Last updated on: 9/21/2021 | Author:

Since 1977, one year after the US Supreme Court reaffirmed the constitutionality of the death penalty, more than 1,480 people have been executed, primarily by means of lethal injection. Most death penalty cases involve the execution of murderers although capital punishment can also be applied for treason, espionage, and other crimes.

Proponents of the death penalty say it is an important tool for preserving law and order, deters crime, and costs less than life imprisonment. They argue that retribution or “an eye for an eye” honors the victim, helps console grieving families, and ensures that the perpetrators of heinous crimes never have an opportunity to cause future tragedy.

Opponents of capital punishment say it has no deterrent effect on crime, wrongly gives governments the power to take human life, and perpetuates social injustices by disproportionately targeting people of color (racist) and people who cannot afford good attorneys (classist). They say lifetime jail sentences are a more severe and less expensive punishment than death.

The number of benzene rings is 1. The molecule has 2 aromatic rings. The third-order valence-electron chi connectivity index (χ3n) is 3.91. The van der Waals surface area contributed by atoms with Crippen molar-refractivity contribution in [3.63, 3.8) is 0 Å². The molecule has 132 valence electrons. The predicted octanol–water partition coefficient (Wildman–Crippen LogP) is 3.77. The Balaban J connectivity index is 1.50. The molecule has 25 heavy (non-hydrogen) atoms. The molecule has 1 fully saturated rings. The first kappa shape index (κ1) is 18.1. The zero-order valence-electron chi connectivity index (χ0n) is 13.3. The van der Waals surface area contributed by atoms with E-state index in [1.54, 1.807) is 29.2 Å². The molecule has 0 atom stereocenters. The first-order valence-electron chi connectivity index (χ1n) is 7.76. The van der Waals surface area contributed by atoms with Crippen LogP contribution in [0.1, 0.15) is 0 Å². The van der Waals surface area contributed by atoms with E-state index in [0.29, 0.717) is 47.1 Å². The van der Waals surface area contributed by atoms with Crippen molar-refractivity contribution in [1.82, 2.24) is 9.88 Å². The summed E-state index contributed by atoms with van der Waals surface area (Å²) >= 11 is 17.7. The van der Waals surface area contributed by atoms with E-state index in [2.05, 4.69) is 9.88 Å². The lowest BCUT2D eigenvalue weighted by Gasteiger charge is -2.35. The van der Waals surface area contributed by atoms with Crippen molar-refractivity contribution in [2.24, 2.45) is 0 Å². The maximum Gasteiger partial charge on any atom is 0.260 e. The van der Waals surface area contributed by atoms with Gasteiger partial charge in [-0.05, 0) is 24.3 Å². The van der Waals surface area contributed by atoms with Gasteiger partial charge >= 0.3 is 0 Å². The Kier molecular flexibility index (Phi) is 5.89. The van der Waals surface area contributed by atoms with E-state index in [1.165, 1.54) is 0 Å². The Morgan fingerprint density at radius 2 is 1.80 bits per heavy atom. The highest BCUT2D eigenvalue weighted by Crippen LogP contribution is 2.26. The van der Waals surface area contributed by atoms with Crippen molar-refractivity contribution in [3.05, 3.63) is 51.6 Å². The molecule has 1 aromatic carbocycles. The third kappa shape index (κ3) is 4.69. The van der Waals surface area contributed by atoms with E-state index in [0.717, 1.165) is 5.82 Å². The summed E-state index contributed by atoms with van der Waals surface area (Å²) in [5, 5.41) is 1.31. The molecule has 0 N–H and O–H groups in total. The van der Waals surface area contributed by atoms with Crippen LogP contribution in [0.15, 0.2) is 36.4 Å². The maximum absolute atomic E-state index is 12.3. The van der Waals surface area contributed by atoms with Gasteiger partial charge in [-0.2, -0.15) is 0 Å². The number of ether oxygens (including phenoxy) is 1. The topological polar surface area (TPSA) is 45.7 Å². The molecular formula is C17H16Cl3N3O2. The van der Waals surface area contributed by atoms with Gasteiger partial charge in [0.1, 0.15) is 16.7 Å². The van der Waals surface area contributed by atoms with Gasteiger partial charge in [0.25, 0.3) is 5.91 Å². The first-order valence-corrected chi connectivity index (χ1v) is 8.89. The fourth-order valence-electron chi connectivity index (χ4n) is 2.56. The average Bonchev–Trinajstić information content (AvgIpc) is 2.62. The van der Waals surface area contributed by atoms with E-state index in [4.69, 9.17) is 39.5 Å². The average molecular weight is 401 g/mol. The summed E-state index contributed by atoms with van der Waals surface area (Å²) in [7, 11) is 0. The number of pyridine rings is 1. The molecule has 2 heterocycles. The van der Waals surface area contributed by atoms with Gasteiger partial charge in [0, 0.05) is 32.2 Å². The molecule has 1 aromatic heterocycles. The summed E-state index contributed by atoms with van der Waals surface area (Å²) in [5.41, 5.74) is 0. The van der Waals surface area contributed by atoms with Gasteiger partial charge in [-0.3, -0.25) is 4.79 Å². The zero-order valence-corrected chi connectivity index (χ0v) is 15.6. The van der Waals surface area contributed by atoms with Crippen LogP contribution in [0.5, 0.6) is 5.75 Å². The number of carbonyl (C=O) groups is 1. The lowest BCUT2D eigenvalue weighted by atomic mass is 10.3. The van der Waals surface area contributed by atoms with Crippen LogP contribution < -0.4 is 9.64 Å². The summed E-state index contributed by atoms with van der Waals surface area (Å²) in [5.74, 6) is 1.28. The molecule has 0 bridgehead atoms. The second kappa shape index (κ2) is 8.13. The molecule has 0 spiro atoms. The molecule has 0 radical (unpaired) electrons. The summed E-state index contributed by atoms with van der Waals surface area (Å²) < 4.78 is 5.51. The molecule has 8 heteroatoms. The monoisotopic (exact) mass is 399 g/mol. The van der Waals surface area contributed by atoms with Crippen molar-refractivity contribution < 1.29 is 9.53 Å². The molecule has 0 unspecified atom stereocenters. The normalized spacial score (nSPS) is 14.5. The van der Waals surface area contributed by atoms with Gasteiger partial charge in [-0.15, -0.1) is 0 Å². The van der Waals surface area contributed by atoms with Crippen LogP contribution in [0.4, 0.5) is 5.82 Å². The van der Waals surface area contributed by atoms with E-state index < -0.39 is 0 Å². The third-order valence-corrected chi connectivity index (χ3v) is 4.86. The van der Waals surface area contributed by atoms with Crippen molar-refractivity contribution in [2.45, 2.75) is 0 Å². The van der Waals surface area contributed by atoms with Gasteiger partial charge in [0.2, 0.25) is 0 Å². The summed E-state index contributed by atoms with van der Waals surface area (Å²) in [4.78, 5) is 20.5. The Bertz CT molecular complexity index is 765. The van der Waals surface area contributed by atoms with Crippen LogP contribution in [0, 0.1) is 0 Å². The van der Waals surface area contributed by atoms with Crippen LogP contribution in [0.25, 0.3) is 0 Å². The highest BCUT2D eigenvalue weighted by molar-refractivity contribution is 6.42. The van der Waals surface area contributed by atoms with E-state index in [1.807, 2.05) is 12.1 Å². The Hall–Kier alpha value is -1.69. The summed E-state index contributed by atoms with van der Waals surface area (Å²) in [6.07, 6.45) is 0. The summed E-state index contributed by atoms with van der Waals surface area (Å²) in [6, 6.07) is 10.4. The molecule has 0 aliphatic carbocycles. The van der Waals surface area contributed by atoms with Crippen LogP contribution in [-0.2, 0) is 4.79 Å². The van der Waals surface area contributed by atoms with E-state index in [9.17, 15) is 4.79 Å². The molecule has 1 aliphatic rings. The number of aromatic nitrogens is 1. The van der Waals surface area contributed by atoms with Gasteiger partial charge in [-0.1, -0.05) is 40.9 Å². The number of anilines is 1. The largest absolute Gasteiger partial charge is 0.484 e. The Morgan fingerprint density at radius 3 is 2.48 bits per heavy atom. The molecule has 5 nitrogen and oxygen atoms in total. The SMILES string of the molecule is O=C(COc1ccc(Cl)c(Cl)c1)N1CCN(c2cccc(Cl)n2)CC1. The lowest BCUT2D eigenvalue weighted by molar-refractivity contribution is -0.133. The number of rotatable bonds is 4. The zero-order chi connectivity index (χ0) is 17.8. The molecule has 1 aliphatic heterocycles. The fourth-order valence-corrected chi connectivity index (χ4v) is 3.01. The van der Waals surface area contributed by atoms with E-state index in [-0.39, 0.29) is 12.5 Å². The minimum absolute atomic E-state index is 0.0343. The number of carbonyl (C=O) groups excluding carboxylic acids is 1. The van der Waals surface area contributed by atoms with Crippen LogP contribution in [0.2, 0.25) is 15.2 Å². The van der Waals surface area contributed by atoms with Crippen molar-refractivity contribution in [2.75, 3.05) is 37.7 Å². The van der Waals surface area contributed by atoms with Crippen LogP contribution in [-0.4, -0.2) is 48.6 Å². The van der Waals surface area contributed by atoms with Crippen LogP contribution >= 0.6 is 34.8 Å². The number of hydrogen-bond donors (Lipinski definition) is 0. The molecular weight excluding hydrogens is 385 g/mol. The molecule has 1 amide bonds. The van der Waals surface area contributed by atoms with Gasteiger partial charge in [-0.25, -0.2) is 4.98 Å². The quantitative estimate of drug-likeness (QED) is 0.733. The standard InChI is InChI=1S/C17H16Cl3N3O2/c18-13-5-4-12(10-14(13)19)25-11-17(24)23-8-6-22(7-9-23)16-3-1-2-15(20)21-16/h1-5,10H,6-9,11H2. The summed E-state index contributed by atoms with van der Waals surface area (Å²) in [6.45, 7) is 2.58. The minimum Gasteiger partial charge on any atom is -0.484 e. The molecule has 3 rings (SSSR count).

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First Known U.S. Execution of Openly Transgender Person in Missouri
1/9/2023 -

On Jan. 3, 2023, Missouri executed Amber McLaughlin, who was convicted of the 2003 first-degree murder, forcible rape, and armed criminal action against Beverly Guenther. McLaughlin is thought to be the first openly transgender person executed in the United States.

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